Simian Virus 40
Vero cells were seeded into 96-well plates 1 day before infection with simian virus 40 (SV40) strain VR-239 (ATCC) at a MOI of 2. After 3 days, total RNA was isolated, digested with DNAse I, and cDNA then synthesized. Transcripts of large T antigen (LT) were quantified by real-time PCR as described above.
Human Immunodeficiency Virus-1
Human immunodeficiency virus-1 (HIV-1) virus stocks were generated as described previously (Widera et al., 2014a). Jurkat T-cells were seeded at a density of 1 × 105 cells/well of 96-well plates and incubated overnight. The HIV-1 lab strain NL4-3 (Adachi et al., 1986) or medium only were pre-incubated with peptides at different concentrations for 1 h at 37°C before infection of cells (0.05 MOI). After 6 days, supernatants of infected Jurkat cells were used to infect TZM-bl reporter cells (Wei et al., 2002), which were assayed for luciferase or stained with X-Gal 48 h post-infection as described previously (Widera et al., 2014b).
Localization studies employed NIH/3T3 cells, seeded at a density of 4 × 104 cells/well into poly-L-lysine treated eight-well chambers (ibidi, Germany) and allowed to attach for 24 h. On the next day, FAM-TAT peptide was added directly to the culture medium. The peptide FAM-TAT-I24 was first diluted in 1/10 of the final volume in PBS and then added to culture medium followed by centrifugation in a microcentrifuge at 13,000 rpm for 5 min to remove any precipitate. After 1 h, cells were fixed with 5% formaldehyde for 10 min followed by staining of the nuclei with 4',6-diamidin-2-phenylindol (DAPI) for 15 min.
For analysis of MCMV replication, NIH/3T3 cells were seeded at a density of 2 × 104 cells/well of ibiTreat eight-well chambers (ibidi, Germany). On the next day, cells were treated with peptides and infected with murine CMV S-mCherry-SCP (Bosse et al., 2012) at a MOI 0.2 for 72 h before fixation with 5% formaldehyde and staining of nuclei with DAPI. Microscopic examination was performed using a Live Cell Video Microscope (Leica Microsystems).
For analysis of MCMV entry, NIH/3T3 cells were seeded at a density of 4 × 104 cells/well into ibidi-Treat well chambers (ibidi, Germany) and treated on the next day with 10 μM TAT-I24 or left untreated and infected with S-mCherry-SCP at a MOI of 15. Virus was adsorbed at 4°C with the aid of centrifugal enhancement. After 1.5 h at +4°C, unbound virus was removed from the cells by washing with ice-cold medium followed by a temperature shift to +37°C. After 15 and 60 min at +37°C, cells were washed three times with PBS and then fixed with 5% formaldehyde followed by staining with DAPI. Microscopic examination was performed using a Live Cell Video Microscope (Leica Microsystems).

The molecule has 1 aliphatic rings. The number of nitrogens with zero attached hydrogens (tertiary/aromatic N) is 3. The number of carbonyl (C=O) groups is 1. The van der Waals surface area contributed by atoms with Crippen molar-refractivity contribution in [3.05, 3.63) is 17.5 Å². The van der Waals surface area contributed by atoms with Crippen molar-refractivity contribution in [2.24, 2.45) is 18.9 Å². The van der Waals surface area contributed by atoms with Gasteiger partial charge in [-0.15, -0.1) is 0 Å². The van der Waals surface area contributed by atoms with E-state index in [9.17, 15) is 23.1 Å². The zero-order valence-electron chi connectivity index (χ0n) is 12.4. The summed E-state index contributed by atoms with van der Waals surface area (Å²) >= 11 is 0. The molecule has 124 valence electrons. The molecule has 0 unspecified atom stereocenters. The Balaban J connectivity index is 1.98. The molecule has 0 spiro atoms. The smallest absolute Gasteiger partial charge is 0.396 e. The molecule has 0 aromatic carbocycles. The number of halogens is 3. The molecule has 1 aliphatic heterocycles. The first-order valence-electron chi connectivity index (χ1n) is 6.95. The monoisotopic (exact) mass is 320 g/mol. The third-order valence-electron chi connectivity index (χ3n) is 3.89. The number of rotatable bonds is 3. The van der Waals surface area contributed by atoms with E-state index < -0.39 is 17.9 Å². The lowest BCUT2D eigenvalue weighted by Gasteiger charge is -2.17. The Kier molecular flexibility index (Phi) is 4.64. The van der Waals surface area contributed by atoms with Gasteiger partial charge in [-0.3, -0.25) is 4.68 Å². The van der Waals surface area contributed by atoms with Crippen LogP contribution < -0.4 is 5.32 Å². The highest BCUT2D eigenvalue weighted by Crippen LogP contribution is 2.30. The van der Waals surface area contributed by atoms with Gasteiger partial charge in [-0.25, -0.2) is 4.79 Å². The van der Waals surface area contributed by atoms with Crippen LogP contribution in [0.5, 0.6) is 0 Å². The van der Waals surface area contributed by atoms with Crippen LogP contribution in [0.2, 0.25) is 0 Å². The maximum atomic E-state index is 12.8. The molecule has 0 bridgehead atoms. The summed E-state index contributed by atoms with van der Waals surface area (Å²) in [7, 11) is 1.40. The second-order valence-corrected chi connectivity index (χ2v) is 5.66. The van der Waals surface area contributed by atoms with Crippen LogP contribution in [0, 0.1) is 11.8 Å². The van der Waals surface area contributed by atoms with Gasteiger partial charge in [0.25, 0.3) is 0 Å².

EC50 values were calculated with non-linear curve fitting tools using GraphPad Prism 8 (GraphPad Software, San Diego, United States).
Selective Inhibition of Reporter Gene Expression From Transfected Plasmid DNA by a Novel Peptide
The peptide I24 is a linear, 9-mer peptide with the sequence CLAFYACFC, which was shown to selectively inhibit gene expression from a “foreign” DNA (Harant, 2017). Transfection of HEK293 cells with a plasmid containing the firefly luciferase reporter gene under control of the CMV promoter in the presence of increasing concentrations of I24 caused a dose-dependent inhibition of luciferase production. The extent of inhibition was about 90% at the highest concentration tested (20 μM) with a calculated EC50 of 0.4 μM compared to luciferase levels in vehicle-treated cells (Figure 1A). Inhibition of reporter gene expression was seen only when the peptide was added together with the DNA to the transfection complex, suggesting a possible direct interaction of the peptide with the plasmid DNA. The transfection procedure used in these experiments is based on endocytosis by activated dendrimers, which enable efficient transfection (Tang et al., 1996). An inhibitory effect – although less pronounced – was also observed using lipofection. It is possible that the lipofection impacts the activity of the peptide due to its hydrophobicity (Supplementary Figure S1).